Cereal Killer Barleywine Ale
Alcohol holds a special, almost ceremonial role in our culture. Ask a friend to help you move? You buy them a beer, not a can of pop. Spending time with a group? You don’t buy the next round of nachos, you pick up a round from the bar. Many of life’s major moments seem to demand a drink – a lost opportunity, a new romance, the birth of a child, a new job. The more momentous the occasion the higher the standards for the beverage. With a few big life changes behind and in front of me, I’m going to see whether splurging on a higher-end beer proves to suitably mark the occasion.
The Brewer’s Pitch
Cereal Killer follows the English Barleywine tradition with full-bodied and robust malt tempered with toffee, molasses, and dark fruit. The richly complex flavors develop slowly and please the palate, finishing with a subtle citrus hop finish that keeps things clean. Barleywines run to the sweet side, tempered by a warming alcohol flavor that, while smooth and mellow, does give some burn to the palate. Arcadia claims that this is a strong choice to cellar-age; they also claim that it’s available from late fall to early winter so it would appear some aging has already been done for me.
Cereal Killer is deep dark brown with copper glints through the center and a thin scrim of foam. The nose is earthy and sweet with notes of burnt toffee and red wine. The body is smooth and full, not overly heavy but rolling gently on the tongue and carrying an intense burst of hazy alcoholic burn that softens into a mellow round fruitiness. The sweetness is sticky and earthy, not overly sugary, and reminiscent of mince pie or blackcurrant jam. Hearty brown bread fleshes out the taste profile and keeps it from being cloying, and the warming burn of the alcohol stays through the whole thing without ever getting excessively sharp. The claimed hops never really show up but there is a pleasant bite to the finish that leaves the whole palate tingly and warm.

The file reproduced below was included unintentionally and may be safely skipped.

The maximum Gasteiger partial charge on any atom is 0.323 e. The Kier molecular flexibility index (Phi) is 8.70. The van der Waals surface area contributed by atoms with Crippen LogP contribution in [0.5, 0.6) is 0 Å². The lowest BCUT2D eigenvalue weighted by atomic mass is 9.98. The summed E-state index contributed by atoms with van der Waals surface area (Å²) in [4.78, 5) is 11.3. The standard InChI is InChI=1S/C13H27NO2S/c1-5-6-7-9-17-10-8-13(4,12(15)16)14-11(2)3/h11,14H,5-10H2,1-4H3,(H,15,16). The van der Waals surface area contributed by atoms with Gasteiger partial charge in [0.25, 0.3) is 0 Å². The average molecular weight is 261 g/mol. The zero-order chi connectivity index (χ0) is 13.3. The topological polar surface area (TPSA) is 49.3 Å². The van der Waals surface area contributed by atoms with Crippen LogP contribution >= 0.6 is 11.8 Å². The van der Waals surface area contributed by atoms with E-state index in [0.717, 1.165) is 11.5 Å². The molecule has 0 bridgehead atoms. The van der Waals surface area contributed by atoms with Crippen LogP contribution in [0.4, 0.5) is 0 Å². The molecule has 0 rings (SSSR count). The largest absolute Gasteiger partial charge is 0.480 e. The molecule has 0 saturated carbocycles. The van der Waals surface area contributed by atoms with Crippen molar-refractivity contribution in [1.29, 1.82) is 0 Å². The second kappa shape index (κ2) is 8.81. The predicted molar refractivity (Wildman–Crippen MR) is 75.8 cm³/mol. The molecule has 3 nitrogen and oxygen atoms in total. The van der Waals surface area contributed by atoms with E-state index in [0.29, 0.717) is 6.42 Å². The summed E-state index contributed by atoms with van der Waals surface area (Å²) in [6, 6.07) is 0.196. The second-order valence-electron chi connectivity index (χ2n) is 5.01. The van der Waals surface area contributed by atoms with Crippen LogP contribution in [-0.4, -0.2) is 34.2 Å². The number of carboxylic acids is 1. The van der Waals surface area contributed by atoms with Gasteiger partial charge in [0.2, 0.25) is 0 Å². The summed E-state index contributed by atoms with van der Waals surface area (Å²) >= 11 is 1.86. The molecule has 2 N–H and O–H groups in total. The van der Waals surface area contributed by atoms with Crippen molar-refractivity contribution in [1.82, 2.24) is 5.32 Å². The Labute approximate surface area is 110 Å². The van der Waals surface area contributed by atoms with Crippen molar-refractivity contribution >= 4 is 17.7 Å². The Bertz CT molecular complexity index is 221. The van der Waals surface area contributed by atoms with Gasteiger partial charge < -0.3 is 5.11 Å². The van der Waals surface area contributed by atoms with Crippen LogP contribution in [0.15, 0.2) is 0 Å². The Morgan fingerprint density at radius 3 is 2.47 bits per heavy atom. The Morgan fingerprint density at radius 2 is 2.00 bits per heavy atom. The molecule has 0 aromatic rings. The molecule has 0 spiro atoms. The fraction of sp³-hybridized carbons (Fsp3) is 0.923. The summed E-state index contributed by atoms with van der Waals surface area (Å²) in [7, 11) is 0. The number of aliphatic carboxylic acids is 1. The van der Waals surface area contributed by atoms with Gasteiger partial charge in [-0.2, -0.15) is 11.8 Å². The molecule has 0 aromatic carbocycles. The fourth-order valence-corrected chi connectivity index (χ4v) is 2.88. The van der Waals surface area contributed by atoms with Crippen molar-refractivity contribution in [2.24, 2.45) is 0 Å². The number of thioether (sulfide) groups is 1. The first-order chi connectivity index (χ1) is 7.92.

Truly, this is a fancy beer. I can’t imagine drinking it on a casual night, but as something to savor slowly it hits the spot. It’s smooth and sweet but the sweetness isn’t the syrupy sugar of a shandy or a fruit ale – it’s musty and mellow like a good fruitcake. Arcadia recommends pairing it with spicy foods and intense flavors, and you’d have to if you wanted something to stand up to the beer – but I can’t see it being any better than all on its own, letting its full flavor wash over you. It’s not something you pop open at a moment’s notice, but if you want to spend a quiet evening with a few friends, or perhaps on your own reflecting upon your many triumphs, Cereal Killer would be a great choice.
The Bottom Line:
I don’t hold with the notion that every type of beer demands its own special glass – but I DO have a tulip glass for occasions like this, if only to enhance the fancy.
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